- GitHub: thestinger/termite → »A keyboard-centric VTE-based terminal, aimed at use within a window manager with tiling and/or tabbing support.«
- GitHub: thestinger/vte-ng → »enhanced vte terminal widget«
- GitHub: thestinger/termite → »A keyboard-centric VTE-based terminal, aimed at use within a window manager with tiling and/or tabbing support.« → »Dependencies«
- GNOME: Bugzilla → Product: vte → »Expose functions for setting text selection [PATCH]«
Reported: 2012-07-10 | Bug: 679658
- Arch Linux: Wiki → »Termite« → »Configuration«
- Arch Linux: Arch User Repository → Packages: »termite-nocsd«
Last updated: 2019-07-13 | Maintainer: unit73e
GNOME Terminal is a conventional terminal emulator ⁽¹⁾. Several sessions can be organized in tabs within a terminal window ⁽²⁾. As an analogy, the concept of several virtual workspaces under the desktop environment, in which working windows will be grouped, tailored to the own workflow. A further administration or backup of these sessions is not provided. It is solely possible to manage various profiles with specific default settings ⁽³⁾. In one of the following articles, we will find another solution for managing multiple sessions at the command line level—in the form of terminal multiplexers.
There is an indication in the repository that the GNOME Terminal mainly covers the menu bar, toolbar and command line options ⁽⁴⁾. The core of the terminal emulator, which is responsible for the actual presentation, is the VTE library developed therefor.
- GNOME Help: Users → »Terminal«
- GNOME Help: Users → »Terminal« → »Getting started« → »Use tabs«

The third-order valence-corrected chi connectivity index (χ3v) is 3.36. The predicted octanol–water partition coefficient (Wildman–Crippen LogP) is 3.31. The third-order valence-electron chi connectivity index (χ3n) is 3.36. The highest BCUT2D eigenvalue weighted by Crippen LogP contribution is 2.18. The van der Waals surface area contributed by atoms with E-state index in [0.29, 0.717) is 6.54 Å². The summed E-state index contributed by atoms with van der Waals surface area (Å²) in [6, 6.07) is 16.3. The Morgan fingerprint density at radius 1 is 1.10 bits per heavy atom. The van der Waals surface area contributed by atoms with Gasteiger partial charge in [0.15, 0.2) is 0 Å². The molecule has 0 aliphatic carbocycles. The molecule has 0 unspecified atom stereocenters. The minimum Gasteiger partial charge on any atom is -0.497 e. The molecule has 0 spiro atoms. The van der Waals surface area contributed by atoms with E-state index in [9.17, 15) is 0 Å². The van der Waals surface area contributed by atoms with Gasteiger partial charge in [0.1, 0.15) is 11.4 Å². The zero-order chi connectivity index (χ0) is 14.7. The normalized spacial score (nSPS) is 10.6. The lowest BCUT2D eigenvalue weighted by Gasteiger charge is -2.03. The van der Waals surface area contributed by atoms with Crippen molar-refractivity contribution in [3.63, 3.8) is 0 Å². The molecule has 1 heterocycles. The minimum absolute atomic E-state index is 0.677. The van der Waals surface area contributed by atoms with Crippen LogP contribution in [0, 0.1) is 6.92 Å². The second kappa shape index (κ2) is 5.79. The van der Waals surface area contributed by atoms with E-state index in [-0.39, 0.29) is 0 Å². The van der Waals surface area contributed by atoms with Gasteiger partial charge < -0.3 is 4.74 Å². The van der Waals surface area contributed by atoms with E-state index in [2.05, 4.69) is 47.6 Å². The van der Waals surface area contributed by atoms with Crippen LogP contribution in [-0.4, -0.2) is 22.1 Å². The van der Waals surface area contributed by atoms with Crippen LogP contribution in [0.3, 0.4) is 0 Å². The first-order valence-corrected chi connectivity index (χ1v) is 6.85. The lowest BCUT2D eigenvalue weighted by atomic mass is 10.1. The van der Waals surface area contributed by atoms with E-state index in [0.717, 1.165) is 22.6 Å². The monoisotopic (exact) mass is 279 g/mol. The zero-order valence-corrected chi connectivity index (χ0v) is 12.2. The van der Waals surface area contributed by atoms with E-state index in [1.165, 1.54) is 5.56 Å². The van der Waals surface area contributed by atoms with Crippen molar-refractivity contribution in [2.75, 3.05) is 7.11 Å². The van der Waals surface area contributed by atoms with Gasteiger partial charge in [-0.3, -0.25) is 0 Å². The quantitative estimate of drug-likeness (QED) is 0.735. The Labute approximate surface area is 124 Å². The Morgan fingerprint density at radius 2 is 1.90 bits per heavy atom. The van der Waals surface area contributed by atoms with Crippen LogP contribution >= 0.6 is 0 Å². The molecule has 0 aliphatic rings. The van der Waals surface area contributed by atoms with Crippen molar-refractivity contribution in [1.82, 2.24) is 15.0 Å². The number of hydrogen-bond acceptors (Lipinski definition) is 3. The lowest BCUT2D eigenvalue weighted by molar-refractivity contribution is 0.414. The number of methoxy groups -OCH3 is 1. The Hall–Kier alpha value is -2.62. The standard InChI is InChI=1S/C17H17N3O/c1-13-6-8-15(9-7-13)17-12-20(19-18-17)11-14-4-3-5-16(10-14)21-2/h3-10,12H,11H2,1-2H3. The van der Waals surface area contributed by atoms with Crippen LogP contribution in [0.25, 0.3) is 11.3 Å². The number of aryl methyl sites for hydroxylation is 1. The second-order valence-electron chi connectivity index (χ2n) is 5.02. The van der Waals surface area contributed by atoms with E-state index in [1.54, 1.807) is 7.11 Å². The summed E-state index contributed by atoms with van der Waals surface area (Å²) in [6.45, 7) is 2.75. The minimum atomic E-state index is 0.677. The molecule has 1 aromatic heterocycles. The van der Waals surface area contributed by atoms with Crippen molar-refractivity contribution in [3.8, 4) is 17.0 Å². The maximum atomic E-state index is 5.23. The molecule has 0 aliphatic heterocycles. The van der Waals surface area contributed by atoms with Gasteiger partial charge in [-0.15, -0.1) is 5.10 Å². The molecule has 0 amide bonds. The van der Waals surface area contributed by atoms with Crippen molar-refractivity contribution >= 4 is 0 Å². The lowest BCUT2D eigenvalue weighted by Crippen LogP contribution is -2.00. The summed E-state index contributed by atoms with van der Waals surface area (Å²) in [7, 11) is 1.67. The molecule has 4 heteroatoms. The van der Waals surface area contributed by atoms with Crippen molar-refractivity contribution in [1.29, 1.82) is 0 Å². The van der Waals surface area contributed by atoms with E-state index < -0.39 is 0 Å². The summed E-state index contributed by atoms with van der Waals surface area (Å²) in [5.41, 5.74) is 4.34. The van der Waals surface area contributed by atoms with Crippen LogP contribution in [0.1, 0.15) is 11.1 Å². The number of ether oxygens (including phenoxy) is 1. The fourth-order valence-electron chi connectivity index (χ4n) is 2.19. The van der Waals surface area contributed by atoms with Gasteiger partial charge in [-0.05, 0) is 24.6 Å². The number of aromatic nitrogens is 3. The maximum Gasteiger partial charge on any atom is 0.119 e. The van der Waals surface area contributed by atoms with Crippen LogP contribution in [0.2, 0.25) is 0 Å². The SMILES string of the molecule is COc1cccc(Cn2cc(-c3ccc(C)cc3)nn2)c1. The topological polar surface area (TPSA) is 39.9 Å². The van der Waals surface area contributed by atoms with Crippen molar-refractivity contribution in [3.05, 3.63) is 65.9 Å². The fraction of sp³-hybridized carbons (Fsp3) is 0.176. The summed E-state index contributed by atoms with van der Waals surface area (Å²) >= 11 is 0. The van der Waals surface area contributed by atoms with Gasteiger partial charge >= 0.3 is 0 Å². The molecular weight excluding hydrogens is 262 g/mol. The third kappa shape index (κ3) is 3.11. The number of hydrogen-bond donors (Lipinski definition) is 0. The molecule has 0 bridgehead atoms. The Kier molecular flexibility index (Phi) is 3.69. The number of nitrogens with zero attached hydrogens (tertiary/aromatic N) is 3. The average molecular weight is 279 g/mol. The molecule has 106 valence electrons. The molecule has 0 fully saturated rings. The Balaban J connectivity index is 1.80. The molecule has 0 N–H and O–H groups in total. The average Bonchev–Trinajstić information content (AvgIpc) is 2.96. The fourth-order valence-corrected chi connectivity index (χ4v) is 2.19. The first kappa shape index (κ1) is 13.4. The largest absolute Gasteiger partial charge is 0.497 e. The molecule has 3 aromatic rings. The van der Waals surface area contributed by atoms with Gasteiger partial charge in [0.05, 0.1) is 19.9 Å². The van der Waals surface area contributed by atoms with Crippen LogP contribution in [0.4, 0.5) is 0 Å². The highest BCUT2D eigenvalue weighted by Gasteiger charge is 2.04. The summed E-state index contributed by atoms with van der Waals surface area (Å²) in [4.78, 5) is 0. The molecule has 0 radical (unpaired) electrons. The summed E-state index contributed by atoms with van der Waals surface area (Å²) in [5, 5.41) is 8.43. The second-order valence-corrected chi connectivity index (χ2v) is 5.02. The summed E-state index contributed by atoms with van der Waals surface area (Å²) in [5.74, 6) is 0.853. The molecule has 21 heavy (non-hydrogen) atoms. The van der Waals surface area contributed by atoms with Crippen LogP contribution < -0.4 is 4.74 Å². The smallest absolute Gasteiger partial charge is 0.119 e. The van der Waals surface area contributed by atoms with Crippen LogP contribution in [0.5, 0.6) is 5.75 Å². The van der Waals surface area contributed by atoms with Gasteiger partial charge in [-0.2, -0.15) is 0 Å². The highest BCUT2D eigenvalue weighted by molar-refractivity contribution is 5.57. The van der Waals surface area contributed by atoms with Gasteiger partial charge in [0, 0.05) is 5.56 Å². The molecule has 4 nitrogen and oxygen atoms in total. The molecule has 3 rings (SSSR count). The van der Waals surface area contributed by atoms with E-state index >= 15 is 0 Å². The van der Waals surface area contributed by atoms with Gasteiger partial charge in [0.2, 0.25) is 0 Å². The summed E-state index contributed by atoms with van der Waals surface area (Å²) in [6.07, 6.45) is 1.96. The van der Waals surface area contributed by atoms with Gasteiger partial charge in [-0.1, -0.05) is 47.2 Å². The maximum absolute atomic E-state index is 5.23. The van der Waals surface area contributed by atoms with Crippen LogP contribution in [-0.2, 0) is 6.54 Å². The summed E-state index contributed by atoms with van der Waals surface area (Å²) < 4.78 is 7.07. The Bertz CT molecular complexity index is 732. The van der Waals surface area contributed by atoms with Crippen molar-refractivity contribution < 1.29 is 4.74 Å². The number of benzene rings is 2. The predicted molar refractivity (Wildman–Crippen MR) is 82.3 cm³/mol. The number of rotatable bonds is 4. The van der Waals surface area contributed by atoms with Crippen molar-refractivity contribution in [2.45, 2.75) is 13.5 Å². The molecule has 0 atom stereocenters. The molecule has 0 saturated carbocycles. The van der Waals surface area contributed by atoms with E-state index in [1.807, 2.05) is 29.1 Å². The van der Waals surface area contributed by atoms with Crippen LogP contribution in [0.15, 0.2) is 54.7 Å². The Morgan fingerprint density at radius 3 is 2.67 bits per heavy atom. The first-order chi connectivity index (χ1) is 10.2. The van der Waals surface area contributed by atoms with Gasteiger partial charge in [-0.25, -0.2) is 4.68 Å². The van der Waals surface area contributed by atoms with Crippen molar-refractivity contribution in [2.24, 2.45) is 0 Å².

- GNOME Help: Users → »Terminal« → »Customize behavior« → »Terminal preferences« → »Manage profiles«
- GNOME: GitLab → »gnome-terminal« → »HACKING«
Tilix exists since the end of 2015, at that time under the name Terminix ⁽¹⁾. It is written in D, except for the integrated VTE widget, and uses gtkD as wrapper ⁽²⁾. The repository is located on GitHub and is actively maintained ⁽³⁾—in contrast to Terminator ⁽⁴⁾, which offers similar functionality. A look at the recent commits of the last years ⁽⁵⁾.
Tilix names and treats tabs as sessions. In these, several terminals can be opened and placed horizontally and vertically in the window area. Terminals regularly inherit the selected profile of the session, though profiles can be manually or automatically assigned to each terminal. Both profiles and the layout (arrangement of terminals) of individual sessions can be saved in a JSON file and recalled ⁽⁶⁾.
In the last part of the article series, the problem of client-side decorations (CSD) has already been addressed ⁽⁷⁾. For window managers which draw the decoration of windows by themselves this poses a problem. Tilix is interesting because the developer deliberately chose to develop a terminal emulator that follows these guidelines to seamlessly integrate with the GNOME desktop. At the same time there was awareness of this difficulty, as can be seen from this interview ⁽⁸⁾. Thus, it is possible to activate various modes in the settings that rely on server-side decorations (SSD) or completely disable window frames.
- Website: »Tilix«
- Website: »gtkD«
- GitHub: gnunn1/tilix → »A tiling terminal emulator for Linux using GTK+ 3« → »Commits«
- Website: »Terminator – The robot future of terminals«
- Launchpad: »gnome-terminator« → »Code«
- Website: »Tilix« → »Features«
- Blog: »semantic design« → »Tiling window manager under Wayland: Sway« → »Client-side decorations versus server-side decorations«
Published: 2019-06-24 | Author: Markus Richter
- Blog: »The D Blog« → »On Tilix and D: An Interview with Gerald Nunn«
Date: 2017-08-11 | Interviewer: Joakim | Developer: Gerald Nunn